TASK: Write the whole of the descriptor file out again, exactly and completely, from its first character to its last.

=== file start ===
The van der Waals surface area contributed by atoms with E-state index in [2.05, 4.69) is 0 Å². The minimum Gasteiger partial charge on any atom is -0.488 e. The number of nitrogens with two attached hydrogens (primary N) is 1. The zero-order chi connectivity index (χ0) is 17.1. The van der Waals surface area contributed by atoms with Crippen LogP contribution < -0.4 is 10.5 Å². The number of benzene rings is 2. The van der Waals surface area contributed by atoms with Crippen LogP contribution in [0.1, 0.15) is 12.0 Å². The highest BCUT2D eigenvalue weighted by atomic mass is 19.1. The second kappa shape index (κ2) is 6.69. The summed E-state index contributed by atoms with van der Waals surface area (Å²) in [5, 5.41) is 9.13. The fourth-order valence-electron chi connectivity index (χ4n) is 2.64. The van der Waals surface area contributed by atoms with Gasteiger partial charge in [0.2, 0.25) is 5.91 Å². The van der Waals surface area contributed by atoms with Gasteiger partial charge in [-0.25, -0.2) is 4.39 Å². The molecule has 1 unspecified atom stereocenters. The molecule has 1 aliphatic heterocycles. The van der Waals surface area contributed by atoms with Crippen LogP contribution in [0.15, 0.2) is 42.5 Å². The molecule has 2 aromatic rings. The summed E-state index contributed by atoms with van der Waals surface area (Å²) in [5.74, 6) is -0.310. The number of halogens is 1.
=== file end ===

The van der Waals surface area contributed by atoms with E-state index in [2.05, 4.69) is 0 Å². The minimum Gasteiger partial charge on any atom is -0.488 e. The number of nitrogens with two attached hydrogens (primary N) is 1. The zero-order chi connectivity index (χ0) is 17.1. The van der Waals surface area contributed by atoms with Crippen LogP contribution < -0.4 is 10.5 Å². The number of benzene rings is 2. The van der Waals surface area contributed by atoms with Crippen LogP contribution in [0.1, 0.15) is 12.0 Å². The highest BCUT2D eigenvalue weighted by atomic mass is 19.1. The second kappa shape index (κ2) is 6.69. The summed E-state index contributed by atoms with van der Waals surface area (Å²) in [5, 5.41) is 9.13. The fourth-order valence-electron chi connectivity index (χ4n) is 2.64. The van der Waals surface area contributed by atoms with Gasteiger partial charge in [0.2, 0.25) is 5.91 Å². The van der Waals surface area contributed by atoms with Gasteiger partial charge in [-0.25, -0.2) is 4.39 Å². The molecule has 1 unspecified atom stereocenters. The molecule has 1 aliphatic heterocycles. The van der Waals surface area contributed by atoms with Crippen LogP contribution in [0.15, 0.2) is 42.5 Å². The molecule has 2 aromatic rings. The summed E-state index contributed by atoms with van der Waals surface area (Å²) in [5.74, 6) is -0.310. The number of halogens is 1.